#### Asymmtotically unbiased.

An estimator θ ^ θ ^ MathType@MTEF@5@5@+=feaagyart1ev2aqatCvAUfeBSjuyZL2yd9gzLbvyNv2CaerbuLwBLnhiov2DGi1BTfMBaeXatLxBI9gBaerbd9wDYLwzYbItLDharqqtubsr4rNCHbGeaGqiVCI8FfYJH8YrFfeuY=Hhbbf9v8qqaqFr0xc9pk0xbba9q8WqFfeaY=biLkVcLq=JHqpepeea0=as0Fb9pgeaYRXxe9vr0=vr0=vqpWqaaeaabiGaciaacaqabeaadaqaaqaaaOqaaiqbeI7aXzaajaaaaa@37AF@ is an asymtotically unbiased estimator of θ if lim n E[ θ ^ ]=θ. lim n E[ θ ^ ]=θ. MathType@MTEF@5@5@+=feaagyart1ev2aqatCvAUfeBSjuyZL2yd9gzLbvyNv2CaerbuLwBLnhiov2DGi1BTfMBaeXatLxBI9gBaerbd9wDYLwzYbItLDharqqtubsr4rNCHbGeaGqiVCI8FfYJH8YrFfeuY=Hhbbf9v8qqaqFr0xc9pk0xbba9q8WqFfeaY=biLkVcLq=JHqpepeea0=as0Fb9pgeaYRXxe9vr0=vr0=vqpWqaaeaabiGaciaacaqabeaadaqaaqaaaOqaaiGacYgacaGGPbGaaiyBamaaBaaaleaacaWGUbGaeyOKH4QaeyOhIukabeaakiaadweadaWadaqaaiqbeI7aXzaajaaacaGLBbGaayzxaaGaeyypa0JaeqiUdeNaaiOlaaaa@4530@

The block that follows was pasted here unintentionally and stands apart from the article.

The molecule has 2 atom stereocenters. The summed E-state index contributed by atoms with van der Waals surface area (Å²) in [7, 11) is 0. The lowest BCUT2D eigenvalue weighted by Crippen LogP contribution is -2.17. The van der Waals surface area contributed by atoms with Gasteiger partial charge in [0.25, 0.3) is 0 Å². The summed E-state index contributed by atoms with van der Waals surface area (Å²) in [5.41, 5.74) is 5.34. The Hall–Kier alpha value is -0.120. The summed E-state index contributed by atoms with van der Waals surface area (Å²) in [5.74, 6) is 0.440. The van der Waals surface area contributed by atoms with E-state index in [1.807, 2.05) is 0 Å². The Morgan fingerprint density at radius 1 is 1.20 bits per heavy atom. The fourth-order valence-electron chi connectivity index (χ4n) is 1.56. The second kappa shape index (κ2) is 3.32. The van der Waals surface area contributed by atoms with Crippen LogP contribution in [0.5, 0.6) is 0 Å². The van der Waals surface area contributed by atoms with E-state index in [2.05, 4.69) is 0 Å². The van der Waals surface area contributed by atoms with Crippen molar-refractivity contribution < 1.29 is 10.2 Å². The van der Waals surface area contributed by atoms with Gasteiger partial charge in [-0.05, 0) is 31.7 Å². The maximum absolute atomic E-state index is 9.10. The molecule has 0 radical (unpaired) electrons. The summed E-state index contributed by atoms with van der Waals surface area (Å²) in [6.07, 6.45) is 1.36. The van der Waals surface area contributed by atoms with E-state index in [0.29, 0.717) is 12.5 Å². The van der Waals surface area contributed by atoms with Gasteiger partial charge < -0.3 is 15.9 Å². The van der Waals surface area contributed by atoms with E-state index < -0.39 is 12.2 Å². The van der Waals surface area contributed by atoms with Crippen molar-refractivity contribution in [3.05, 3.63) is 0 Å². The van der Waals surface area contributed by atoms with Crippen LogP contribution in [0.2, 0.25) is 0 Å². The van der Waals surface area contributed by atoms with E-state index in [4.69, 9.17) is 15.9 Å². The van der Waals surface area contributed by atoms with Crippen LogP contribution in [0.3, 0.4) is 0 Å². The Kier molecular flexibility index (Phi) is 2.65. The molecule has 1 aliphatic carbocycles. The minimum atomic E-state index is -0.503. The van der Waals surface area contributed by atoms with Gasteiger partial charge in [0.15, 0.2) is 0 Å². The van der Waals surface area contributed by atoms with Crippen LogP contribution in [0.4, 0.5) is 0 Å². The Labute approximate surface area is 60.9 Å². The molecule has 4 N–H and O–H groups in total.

## Footnotes

2. Greene, William H. (1990). Econometric Analysis (New York: Macmillan Publishing Company): 103.

## Content actions

PDF | EPUB (?)

### What is an EPUB file?

EPUB is an electronic book format that can be read on a variety of mobile devices.

My Favorites (?)

'My Favorites' is a special kind of lens which you can use to bookmark modules and collections. 'My Favorites' can only be seen by you, and collections saved in 'My Favorites' can remember the last module you were on. You need an account to use 'My Favorites'.

| A lens I own (?)

#### Definition of a lens

##### Lenses

A lens is a custom view of the content in the repository. You can think of it as a fancy kind of list that will let you see content through the eyes of organizations and people you trust.

##### What is in a lens?

Lens makers point to materials (modules and collections), creating a guide that includes their own comments and descriptive tags about the content.

##### Who can create a lens?

Any individual member, a community, or a respected organization.

##### What are tags?

Tags are descriptors added by lens makers to help label content, attaching a vocabulary that is meaningful in the context of the lens.

| External bookmarks